• You can then apply either of the top two filters above on the table data and apply the same actions to give the page an SEO Boost for your local area

5. Compare Filter

When you’ve worked your way through some of these filters, established what needs doing and made the required changes, you’re going to need to see if the data has improved.

For this comparison, you will have to use the Date: Compare filter.

  1. Click the blue Date icon towards the top of the page
  2. Click on the COMPARE option, next to FILTER
  3. Select a period of time to compare
  4. Click Apply

You may now run any of the other filters and view the difference between the two time periods.

This will work on all the table data.

Google Search Console date range comparison

Key Actions

  • Compare the difference in the data and assess whether the changes you have made to your website have worked or not
  • Where the changes have made a positive impact, roll those changes out to other low-performing pages and rinse and repeat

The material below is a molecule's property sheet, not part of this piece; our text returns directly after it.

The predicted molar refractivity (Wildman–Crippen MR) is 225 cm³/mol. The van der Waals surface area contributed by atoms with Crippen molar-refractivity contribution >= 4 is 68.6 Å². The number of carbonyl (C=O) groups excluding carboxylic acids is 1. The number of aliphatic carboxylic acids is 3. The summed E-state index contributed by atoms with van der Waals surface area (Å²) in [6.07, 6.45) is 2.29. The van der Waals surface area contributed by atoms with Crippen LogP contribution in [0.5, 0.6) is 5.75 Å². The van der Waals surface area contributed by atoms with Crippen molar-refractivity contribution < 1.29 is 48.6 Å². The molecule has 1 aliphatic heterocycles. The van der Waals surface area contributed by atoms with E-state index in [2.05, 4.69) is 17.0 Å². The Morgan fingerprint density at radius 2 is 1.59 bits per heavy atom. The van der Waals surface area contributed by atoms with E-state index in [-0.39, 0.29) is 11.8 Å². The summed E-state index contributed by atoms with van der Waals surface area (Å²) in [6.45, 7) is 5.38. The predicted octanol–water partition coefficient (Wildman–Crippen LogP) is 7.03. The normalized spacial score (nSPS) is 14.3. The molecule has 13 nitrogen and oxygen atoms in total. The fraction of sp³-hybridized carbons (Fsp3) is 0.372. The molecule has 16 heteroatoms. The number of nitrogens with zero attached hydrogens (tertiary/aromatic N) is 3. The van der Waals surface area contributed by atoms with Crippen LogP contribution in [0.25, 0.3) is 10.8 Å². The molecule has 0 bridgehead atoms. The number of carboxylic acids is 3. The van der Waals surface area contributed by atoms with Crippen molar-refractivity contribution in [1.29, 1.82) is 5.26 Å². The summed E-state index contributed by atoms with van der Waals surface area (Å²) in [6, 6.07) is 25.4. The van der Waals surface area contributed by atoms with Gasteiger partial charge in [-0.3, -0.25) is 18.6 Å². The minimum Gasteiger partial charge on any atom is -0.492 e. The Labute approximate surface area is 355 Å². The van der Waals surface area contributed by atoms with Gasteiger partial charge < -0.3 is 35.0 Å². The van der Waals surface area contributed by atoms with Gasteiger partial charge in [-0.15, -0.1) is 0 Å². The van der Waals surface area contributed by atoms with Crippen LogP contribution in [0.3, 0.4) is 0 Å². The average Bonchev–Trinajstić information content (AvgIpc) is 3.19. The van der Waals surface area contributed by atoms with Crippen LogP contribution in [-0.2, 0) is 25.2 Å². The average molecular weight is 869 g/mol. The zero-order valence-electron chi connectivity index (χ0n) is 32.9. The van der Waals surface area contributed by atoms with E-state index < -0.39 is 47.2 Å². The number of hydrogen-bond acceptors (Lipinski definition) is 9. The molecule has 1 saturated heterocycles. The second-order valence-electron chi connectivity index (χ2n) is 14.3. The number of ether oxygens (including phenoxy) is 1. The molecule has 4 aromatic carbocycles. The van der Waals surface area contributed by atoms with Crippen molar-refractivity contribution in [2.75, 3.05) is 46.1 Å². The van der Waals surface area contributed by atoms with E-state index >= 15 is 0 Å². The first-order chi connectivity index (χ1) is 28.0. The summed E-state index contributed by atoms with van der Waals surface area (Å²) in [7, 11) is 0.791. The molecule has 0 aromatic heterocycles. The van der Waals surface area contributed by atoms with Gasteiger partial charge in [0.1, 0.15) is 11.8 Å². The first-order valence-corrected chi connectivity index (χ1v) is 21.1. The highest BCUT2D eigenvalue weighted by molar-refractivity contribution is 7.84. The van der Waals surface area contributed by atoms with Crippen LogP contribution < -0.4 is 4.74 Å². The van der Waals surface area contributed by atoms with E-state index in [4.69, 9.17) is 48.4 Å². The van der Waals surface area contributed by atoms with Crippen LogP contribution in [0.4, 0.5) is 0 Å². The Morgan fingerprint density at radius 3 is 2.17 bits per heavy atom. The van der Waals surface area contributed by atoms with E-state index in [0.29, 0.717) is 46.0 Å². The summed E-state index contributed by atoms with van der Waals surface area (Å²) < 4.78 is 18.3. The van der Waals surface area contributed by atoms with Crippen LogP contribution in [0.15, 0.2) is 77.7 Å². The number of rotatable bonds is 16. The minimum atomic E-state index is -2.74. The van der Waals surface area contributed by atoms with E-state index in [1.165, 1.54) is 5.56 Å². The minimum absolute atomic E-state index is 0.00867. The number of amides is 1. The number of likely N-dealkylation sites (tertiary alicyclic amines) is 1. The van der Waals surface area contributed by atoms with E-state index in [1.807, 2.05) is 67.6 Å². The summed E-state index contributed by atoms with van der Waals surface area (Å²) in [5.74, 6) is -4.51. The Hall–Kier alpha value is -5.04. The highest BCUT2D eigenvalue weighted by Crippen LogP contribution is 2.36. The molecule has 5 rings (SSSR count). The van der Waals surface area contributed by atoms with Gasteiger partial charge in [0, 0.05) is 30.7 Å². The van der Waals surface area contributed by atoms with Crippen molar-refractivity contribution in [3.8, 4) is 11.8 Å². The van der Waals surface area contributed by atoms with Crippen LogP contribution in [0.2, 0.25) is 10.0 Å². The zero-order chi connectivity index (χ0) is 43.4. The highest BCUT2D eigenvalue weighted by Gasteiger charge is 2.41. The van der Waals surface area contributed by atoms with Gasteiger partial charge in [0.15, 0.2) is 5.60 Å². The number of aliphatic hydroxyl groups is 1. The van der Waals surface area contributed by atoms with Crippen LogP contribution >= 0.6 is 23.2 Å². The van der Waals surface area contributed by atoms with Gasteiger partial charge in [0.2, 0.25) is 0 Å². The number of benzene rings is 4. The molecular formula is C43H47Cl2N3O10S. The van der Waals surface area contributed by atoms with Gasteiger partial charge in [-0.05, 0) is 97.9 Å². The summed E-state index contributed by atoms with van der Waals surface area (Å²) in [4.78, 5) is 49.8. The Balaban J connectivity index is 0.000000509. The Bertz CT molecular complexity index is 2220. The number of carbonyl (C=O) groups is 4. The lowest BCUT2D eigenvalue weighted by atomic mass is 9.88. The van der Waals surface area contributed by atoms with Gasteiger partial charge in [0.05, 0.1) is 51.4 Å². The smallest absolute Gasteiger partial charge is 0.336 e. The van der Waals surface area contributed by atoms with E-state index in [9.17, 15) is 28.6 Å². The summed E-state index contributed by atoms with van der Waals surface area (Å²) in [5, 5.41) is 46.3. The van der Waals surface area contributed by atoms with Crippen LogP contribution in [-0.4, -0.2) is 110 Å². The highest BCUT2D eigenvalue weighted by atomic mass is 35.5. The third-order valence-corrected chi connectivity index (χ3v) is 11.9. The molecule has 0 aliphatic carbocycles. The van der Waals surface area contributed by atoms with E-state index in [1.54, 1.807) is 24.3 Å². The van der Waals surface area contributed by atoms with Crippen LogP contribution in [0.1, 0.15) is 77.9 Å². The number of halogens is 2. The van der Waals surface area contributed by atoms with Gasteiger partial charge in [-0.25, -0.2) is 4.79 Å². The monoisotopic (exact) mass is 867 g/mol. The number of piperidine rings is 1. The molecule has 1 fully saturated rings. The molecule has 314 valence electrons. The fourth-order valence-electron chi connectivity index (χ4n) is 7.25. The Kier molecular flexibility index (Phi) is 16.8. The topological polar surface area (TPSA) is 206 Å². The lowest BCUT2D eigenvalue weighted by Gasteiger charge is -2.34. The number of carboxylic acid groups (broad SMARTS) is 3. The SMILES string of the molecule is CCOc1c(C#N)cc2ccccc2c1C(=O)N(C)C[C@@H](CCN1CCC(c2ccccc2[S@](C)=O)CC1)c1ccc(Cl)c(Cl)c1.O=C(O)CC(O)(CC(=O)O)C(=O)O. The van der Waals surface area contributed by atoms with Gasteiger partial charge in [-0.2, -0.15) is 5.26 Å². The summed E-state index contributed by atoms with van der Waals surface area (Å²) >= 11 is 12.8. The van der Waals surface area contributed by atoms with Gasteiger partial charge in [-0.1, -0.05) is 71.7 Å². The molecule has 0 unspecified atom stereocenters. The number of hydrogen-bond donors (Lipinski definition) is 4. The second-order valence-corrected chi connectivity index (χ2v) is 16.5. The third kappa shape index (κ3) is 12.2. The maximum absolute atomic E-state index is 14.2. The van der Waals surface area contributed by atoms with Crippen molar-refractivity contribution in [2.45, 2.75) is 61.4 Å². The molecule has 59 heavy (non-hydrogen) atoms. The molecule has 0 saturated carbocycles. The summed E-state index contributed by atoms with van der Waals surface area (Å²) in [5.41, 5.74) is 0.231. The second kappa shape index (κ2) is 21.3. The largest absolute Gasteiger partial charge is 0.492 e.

Google Search Console’s Performance report is a really useful tool for analysing your website’s search traffic data. By combining the various filters available, you can quickly and simply identify SEO opportunities to improve the rank of your website.

What is key, is that after making your changes, you monitor the results and continue to do so on a regular basis. In doing so, you’re giving your website the best possible chance of success. 

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Andrew Lowry

Andrew Lowry

Web Consultant

I started designing websites whilst living in Japan as a means of showing friends and family where I was living.

This grew into a business and, after moving back to the UK, I did the same for businesses in and around Sutton Coldfield and Birmingham.